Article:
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10 October 2022

Oscilloscope Testing of 10Base-T1S Automotive Ethernet Signal Integrity

Eye diagram generated from decoded 10Base-T1S signal
Figure 1. The 10Base-T1S TDME option features
easy eye diagram creation for signal integrity analysis.
Click on any image to enlarge it.
In addition to special serial data bus measurements of 10Base-T1S signals, the 10Base-T1S Trigger, Decode, Measure/Graph & Eye Diagram (TDME) option automates the generation and display of eye diagrams on Teledyne LeCroy oscilloscopes. Eye diagrams are an important element of serial data analysis, used to understand the signal integrity of the communications network. 

The eye diagram is a general-purpose tool for analyzing serial digital communications signals. It shows the effects of additive vertical noise, horizontal jitter, duty cycle distortion, inter-symbol interference, and crosstalk on a serial data stream. 

The eye diagram is formed by overlaying repetitive occurrences of slightly more than a single clock period (UI) of a serial data signal on a persistence display which shows the accumulated history of multiple acquisitions, as shown in Figure 1.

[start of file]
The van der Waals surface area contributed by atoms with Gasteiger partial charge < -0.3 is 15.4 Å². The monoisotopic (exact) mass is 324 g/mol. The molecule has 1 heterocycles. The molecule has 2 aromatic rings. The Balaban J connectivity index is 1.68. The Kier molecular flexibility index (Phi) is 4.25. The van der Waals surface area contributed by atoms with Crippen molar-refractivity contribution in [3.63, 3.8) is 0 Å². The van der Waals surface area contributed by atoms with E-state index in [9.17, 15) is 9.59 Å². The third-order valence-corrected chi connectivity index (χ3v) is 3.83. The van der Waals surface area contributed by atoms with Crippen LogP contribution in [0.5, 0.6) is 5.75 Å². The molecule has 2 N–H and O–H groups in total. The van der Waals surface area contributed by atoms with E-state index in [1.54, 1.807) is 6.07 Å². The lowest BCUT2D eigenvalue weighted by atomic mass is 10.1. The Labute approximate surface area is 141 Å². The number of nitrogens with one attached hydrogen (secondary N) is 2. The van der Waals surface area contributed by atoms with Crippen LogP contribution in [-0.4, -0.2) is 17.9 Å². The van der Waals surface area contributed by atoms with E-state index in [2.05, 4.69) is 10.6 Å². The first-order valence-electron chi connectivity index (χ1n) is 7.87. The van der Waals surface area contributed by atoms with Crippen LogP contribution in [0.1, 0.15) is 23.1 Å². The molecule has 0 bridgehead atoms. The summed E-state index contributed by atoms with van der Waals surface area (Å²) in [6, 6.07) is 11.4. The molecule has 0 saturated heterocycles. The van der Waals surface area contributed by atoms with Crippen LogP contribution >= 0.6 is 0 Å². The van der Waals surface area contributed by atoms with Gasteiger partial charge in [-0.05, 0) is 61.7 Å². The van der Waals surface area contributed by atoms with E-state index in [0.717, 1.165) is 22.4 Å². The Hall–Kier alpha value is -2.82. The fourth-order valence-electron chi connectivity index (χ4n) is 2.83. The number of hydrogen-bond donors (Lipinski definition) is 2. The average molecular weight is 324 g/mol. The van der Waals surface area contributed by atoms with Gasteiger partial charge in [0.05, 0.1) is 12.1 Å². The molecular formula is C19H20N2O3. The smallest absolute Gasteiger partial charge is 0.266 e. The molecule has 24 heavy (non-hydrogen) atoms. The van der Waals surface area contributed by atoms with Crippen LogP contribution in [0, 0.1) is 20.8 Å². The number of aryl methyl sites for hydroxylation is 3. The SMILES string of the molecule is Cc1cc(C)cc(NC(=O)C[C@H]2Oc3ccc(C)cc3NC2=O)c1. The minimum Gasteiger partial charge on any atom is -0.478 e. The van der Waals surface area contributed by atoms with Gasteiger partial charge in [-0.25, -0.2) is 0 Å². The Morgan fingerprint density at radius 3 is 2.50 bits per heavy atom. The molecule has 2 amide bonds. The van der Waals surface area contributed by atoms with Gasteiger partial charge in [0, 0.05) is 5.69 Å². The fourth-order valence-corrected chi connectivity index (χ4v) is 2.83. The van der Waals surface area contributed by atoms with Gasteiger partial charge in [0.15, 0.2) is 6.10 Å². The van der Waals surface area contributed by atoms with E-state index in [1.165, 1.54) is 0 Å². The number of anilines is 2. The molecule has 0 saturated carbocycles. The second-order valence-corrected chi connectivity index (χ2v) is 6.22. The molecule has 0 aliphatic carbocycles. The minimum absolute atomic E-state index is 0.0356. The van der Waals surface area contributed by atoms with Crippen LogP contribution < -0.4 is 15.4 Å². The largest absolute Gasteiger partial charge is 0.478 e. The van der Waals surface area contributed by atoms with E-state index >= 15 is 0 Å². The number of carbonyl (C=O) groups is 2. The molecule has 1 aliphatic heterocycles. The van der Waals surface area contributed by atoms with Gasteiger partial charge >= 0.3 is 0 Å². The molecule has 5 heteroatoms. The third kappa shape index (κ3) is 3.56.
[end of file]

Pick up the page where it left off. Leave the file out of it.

Due to the use of Differential Manchester encoding (DME), the 10Base-T1S eye is formed with twice the signal clock rate. The signal shown has a symbol rate of 12.5 Mbps and the eye is clocked at 25 Mbps. 

DME is a bipolar encoding scheme where a logical one is represented by transition (of either polarity) in the middle of a bit period.  A logical zero is represented by the absence of a transition during the middle of a bit period.  DME encoding is illustrated in Figure 2.

Bit transitions in a Differential Manchester (DME) data stream
Figure 2. Differential Manchester (DME) encoding used in 10Base-T1S.

DME uses a transition of either polarity during the middle of a bit period to indicate a logical 1 and the lack of a transition to signal a logical 0.  The vertical blue dotted lines indicate the bit periods. The logical 1 signals break the bit period in half, so evaluating the eye requires the double symbol rate.

Significant eye measurements marked on a 10Base-T1S eye diagram
Figure 3. An annotated view of the 10Base-T1S
eye diagram showing the significant eye parameters.

Based on this information we can take a closer look at the 10Base-T1S eye diagram shown in Figure 3.

The bit period is 40 ns corresponding to the bit rate of 25 Mbps. This is the effective symbol rate for the DME signal.  The data source for the eye diagram can be user selected to be the entire acquisition or a zoom of a selected data packet. 

There are several measurement parameters that help characterize eye diagrams:

Zero Level - The mean value of the logical 0 level of the eye diagram.

One Level - The mean value of the logical 1 level of the eye diagram. 

Bit Period - The reciprocal of the effective symbol rate.